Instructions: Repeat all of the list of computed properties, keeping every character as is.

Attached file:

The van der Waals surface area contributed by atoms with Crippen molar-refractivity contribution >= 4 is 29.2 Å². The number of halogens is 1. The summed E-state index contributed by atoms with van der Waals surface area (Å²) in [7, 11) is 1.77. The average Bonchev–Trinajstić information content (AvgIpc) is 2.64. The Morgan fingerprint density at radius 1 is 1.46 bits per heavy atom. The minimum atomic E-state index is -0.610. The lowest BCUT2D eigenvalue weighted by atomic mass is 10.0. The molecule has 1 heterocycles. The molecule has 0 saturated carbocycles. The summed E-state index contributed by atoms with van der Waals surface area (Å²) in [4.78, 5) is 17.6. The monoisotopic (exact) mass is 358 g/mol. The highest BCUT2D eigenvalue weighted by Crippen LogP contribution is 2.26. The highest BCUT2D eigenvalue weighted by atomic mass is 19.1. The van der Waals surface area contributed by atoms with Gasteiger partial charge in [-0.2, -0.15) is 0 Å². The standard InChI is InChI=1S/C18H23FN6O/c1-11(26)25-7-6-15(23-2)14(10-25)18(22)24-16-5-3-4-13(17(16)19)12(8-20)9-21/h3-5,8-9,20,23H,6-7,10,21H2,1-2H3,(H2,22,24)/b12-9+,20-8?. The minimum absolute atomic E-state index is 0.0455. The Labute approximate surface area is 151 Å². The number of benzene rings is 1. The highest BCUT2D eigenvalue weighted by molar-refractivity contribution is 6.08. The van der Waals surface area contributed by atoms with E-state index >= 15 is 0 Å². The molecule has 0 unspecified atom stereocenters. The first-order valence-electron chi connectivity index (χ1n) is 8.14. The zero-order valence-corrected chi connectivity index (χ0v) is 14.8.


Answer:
The van der Waals surface area contributed by atoms with Crippen molar-refractivity contribution >= 4 is 29.2 Å². The number of halogens is 1. The summed E-state index contributed by atoms with van der Waals surface area (Å²) in [7, 11) is 1.77. The average Bonchev–Trinajstić information content (AvgIpc) is 2.64. The Morgan fingerprint density at radius 1 is 1.46 bits per heavy atom. The minimum atomic E-state index is -0.610. The lowest BCUT2D eigenvalue weighted by atomic mass is 10.0. The molecule has 1 heterocycles. The molecule has 0 saturated carbocycles. The summed E-state index contributed by atoms with van der Waals surface area (Å²) in [4.78, 5) is 17.6. The monoisotopic (exact) mass is 358 g/mol. The highest BCUT2D eigenvalue weighted by Crippen LogP contribution is 2.26. The highest BCUT2D eigenvalue weighted by atomic mass is 19.1. The van der Waals surface area contributed by atoms with Gasteiger partial charge in [-0.2, -0.15) is 0 Å². The standard InChI is InChI=1S/C18H23FN6O/c1-11(26)25-7-6-15(23-2)14(10-25)18(22)24-16-5-3-4-13(17(16)19)12(8-20)9-21/h3-5,8-9,20,23H,6-7,10,21H2,1-2H3,(H2,22,24)/b12-9+,20-8?. The minimum absolute atomic E-state index is 0.0455. The Labute approximate surface area is 151 Å². The number of benzene rings is 1. The highest BCUT2D eigenvalue weighted by molar-refractivity contribution is 6.08. The van der Waals surface area contributed by atoms with E-state index >= 15 is 0 Å². The molecule has 0 unspecified atom stereocenters. The first-order valence-electron chi connectivity index (χ1n) is 8.14. The zero-order valence-corrected chi connectivity index (χ0v) is 14.8.